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galangal root

Galangal AKA Galanga, kah, Laos root and Garingal, is a tropical herbaceous plant and a member of the ginger family, cultivated primarily for its rhizome. Its appearance gives the first impression that it is, indeed, related to ginger. Both plant's roots are knobby, wild-shaped, fibrous and firm with similar textured and colored flesh. Their relation and appearance are where the general similarities end, though.

Galangal's rhizomes are pale sand-colored with earth-toned rings on its semi-rough surface. Its flesh is ivory to yellow in tone depending on its maturity. It has a floral and spicy aroma with earthy, woodsy and mustard-like flavors with subtle citrus undertones. The root is often dried to spice form creating a more subtle version of its mustard-like flavor profile while bringing out its musky earthiness.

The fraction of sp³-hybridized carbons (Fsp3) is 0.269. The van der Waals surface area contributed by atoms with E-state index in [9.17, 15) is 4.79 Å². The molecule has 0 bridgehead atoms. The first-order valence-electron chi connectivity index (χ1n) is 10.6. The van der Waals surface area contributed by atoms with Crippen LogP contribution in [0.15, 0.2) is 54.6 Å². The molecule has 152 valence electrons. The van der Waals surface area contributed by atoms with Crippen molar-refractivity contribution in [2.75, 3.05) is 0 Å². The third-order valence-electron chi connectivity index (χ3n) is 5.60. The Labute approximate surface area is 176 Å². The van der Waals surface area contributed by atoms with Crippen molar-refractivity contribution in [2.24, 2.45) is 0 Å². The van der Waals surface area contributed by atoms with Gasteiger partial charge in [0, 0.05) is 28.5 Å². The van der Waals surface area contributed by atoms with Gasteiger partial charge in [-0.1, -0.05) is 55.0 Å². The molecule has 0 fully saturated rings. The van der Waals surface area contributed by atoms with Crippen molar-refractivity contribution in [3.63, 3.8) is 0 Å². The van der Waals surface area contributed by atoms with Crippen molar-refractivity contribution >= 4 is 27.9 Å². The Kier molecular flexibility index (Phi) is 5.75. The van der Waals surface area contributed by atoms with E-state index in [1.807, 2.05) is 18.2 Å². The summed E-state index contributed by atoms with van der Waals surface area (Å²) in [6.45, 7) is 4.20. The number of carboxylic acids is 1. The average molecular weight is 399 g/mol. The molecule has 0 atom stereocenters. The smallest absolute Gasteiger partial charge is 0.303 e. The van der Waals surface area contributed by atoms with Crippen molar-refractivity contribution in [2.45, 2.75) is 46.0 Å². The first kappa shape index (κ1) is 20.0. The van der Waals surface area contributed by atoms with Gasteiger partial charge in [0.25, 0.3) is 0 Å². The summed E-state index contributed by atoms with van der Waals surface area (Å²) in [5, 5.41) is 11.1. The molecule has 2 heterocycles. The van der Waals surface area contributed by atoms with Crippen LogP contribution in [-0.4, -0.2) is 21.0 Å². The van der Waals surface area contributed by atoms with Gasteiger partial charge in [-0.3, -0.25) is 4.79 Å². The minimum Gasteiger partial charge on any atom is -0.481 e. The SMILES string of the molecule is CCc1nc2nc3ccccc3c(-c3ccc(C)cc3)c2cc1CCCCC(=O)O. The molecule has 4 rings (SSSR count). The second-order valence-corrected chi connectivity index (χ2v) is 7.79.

Nutritional Value

Galangal is an aromatic stimulant and carminative. Its stomach soothing properties make it a suitable aid for nausea. It possesses tonic and antibacterial qualities which make it a useful ingredient in homeopathic remedies.

Serving Ideas

Galangal root is used primarily in Asian cooking, lightly crushed or pounded as an aromatic to add earthy flavor to broths and soups. If substituting for ginger, use a smaller amount as galangal is spicier, with brighter citrus notes. To store, refrigerate in a paper bag in the crisper drawer, or grate the entire root, lay in a line on a sheet of plastic wrap, wrap and twist ends tightly, then freeze.

Ethnic/Cultural Info

Galangal is most often associated with Indonesian, Malaysian and Indian cuisine and food culture.


Galangal is native to Java and China as there are at least two different sub species known as greater and lesser galangal. It is cultivated throughout the Far East and South Pacific. Domestically, it grows in warmer regions of California and Florida.


Galangal root is available year round.

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